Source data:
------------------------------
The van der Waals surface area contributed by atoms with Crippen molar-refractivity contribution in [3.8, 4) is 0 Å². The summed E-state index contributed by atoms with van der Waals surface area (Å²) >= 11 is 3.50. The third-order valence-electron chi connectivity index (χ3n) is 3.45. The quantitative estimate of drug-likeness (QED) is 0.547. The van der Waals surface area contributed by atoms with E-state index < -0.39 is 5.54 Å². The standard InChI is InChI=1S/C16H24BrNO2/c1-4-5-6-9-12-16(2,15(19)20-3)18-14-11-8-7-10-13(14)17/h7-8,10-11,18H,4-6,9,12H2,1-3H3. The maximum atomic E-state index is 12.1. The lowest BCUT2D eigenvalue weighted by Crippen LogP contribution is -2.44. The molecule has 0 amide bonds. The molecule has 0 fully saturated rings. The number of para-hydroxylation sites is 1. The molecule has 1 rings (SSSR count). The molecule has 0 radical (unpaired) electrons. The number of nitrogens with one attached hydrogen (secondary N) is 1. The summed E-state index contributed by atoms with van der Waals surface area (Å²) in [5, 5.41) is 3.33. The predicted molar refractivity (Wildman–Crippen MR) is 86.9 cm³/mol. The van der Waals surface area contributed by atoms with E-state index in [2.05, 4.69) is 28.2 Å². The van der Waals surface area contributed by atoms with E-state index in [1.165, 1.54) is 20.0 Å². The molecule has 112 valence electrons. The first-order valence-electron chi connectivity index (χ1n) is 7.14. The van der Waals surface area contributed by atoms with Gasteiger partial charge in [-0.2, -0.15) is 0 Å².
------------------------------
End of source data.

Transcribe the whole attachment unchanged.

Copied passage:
The van der Waals surface area contributed by atoms with Crippen molar-refractivity contribution in [3.8, 4) is 0 Å². The summed E-state index contributed by atoms with van der Waals surface area (Å²) >= 11 is 3.50. The third-order valence-electron chi connectivity index (χ3n) is 3.45. The quantitative estimate of drug-likeness (QED) is 0.547. The van der Waals surface area contributed by atoms with E-state index < -0.39 is 5.54 Å². The standard InChI is InChI=1S/C16H24BrNO2/c1-4-5-6-9-12-16(2,15(19)20-3)18-14-11-8-7-10-13(14)17/h7-8,10-11,18H,4-6,9,12H2,1-3H3. The maximum atomic E-state index is 12.1. The lowest BCUT2D eigenvalue weighted by Crippen LogP contribution is -2.44. The molecule has 0 amide bonds. The molecule has 0 fully saturated rings. The number of para-hydroxylation sites is 1. The molecule has 1 rings (SSSR count). The molecule has 0 radical (unpaired) electrons. The number of nitrogens with one attached hydrogen (secondary N) is 1. The summed E-state index contributed by atoms with van der Waals surface area (Å²) in [5, 5.41) is 3.33. The predicted molar refractivity (Wildman–Crippen MR) is 86.9 cm³/mol. The van der Waals surface area contributed by atoms with E-state index in [2.05, 4.69) is 28.2 Å². The van der Waals surface area contributed by atoms with E-state index in [1.165, 1.54) is 20.0 Å². The molecule has 112 valence electrons. The first-order valence-electron chi connectivity index (χ1n) is 7.14. The van der Waals surface area contributed by atoms with Gasteiger partial charge in [-0.2, -0.15) is 0 Å².